Lead From Home


In the days before the pandemic, remote work wasn’t nearly as common as it is today. Many employers took an old-school view to working from home, i.e., they were skeptical of the practice and reluctant to allow it.

The thinking from some bosses was, if I can’t see what my employees are doing, how do I know they’re working? Now this wasn’t everybody. But working from home wasn’t nearly as accepted as it is today. Covid-19 came along and changed our workplace dramatically.

According to a fall 2021 Gallup poll, 45 percent of full-time US employees are working from home either all or part of the time. This has represented a seismic shift in the workplace. Prior to the pandemic, did you even know how to set up a Zoom or Teams call? Not many of us would be raising our hands. Now, regular video calls are commonplace.

The other interesting thing is that people are finding they are more productive working from home. And smart companies are always going to be on board with greater productivity. While there can be distractions working from home (looking at you, pets), there is also a lot of lost time in the office. Friendly chit-chat adds up. Commuting even more so. Without having to commute, you can add a lot of time to your day.

If you’re a manager, what do you need to know about succeeding in the work-from-home world? How do you build trust with employees you rarely, if ever, see in person? How do you know the important work is going to get done?

We’re glad you asked. Here are 3 steps you can take to ensure that you’re on the same page with your team even if you’re not physically together.


If your company has hired good people — and you likely have — it’s worth it to trust them. Employees that care about their company and their career are going to focus on exactly this, whether they’re in the office or not. Yes, it’s tougher when you can’t see what they’re doing. But a little trust goes a long way. No one likes to be micro-managed, especially every second. Instead, you can set regular touch-bases to ensure you stay on the same page with your team.


Smart managers realize that each of their employees reside in unique surroundings at home. No two situations will be the same. The traditional 9-to-5 workday may be attainable for some employees and impossible for others. People with kids may have more distractions than those who live alone. Be aware of this, and trust (there’s that word again) that your employees are smart enough to find success. It really comes down to knowing each of your employees, and empowering them to make the most of their unique circumstances.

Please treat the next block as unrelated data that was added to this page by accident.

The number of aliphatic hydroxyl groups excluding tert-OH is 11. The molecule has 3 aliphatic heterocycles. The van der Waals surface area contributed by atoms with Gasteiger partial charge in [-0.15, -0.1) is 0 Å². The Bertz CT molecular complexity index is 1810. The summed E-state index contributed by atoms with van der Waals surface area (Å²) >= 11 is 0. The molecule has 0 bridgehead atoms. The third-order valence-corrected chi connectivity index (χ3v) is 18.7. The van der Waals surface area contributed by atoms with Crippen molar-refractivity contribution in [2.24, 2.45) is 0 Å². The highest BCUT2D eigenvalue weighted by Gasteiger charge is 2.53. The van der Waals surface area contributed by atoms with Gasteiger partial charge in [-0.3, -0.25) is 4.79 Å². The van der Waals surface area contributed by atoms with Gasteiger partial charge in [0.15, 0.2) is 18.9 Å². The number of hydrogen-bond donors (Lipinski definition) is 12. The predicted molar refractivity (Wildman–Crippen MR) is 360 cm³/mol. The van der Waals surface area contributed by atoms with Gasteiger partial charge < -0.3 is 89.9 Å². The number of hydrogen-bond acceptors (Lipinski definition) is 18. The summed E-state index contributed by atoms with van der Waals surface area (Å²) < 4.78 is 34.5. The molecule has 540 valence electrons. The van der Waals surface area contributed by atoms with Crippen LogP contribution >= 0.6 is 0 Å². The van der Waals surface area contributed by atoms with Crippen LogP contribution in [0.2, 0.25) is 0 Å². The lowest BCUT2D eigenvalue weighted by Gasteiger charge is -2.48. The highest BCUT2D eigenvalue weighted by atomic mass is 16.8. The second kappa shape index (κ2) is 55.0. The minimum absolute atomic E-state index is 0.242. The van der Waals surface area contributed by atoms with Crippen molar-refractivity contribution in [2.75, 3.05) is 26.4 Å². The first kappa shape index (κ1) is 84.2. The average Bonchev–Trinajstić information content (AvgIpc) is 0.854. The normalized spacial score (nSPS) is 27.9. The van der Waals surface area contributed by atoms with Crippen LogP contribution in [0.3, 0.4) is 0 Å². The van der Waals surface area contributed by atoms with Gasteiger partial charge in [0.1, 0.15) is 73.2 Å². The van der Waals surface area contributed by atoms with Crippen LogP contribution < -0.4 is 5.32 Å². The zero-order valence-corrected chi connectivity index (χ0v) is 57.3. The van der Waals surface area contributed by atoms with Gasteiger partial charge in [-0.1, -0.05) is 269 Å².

Everybody interprets things differently. When you meet on a project, you could assume that each member of your team will know exactly what to do next. Especially in a remote environment, it can be risky to assume that. So take the time to overcommunicate. Follow-up emails that recap the agreed-upon plan can be very helpful. Even a casual message on Teams or via text can be beneficial. You don’t want to leave anybody in the dark, especially when they can’t just walk into your office if they have questions. Communication is critical, particularly with remote work.

Building cohesive and effective teams equipped to succeed in 2022 is a specialty at Catapult. We can help your managers hone their work-from-home leadership skills, which will benefit your entire organization. Contact us today at (716) 256-1550 or info@catapultsuccess.com

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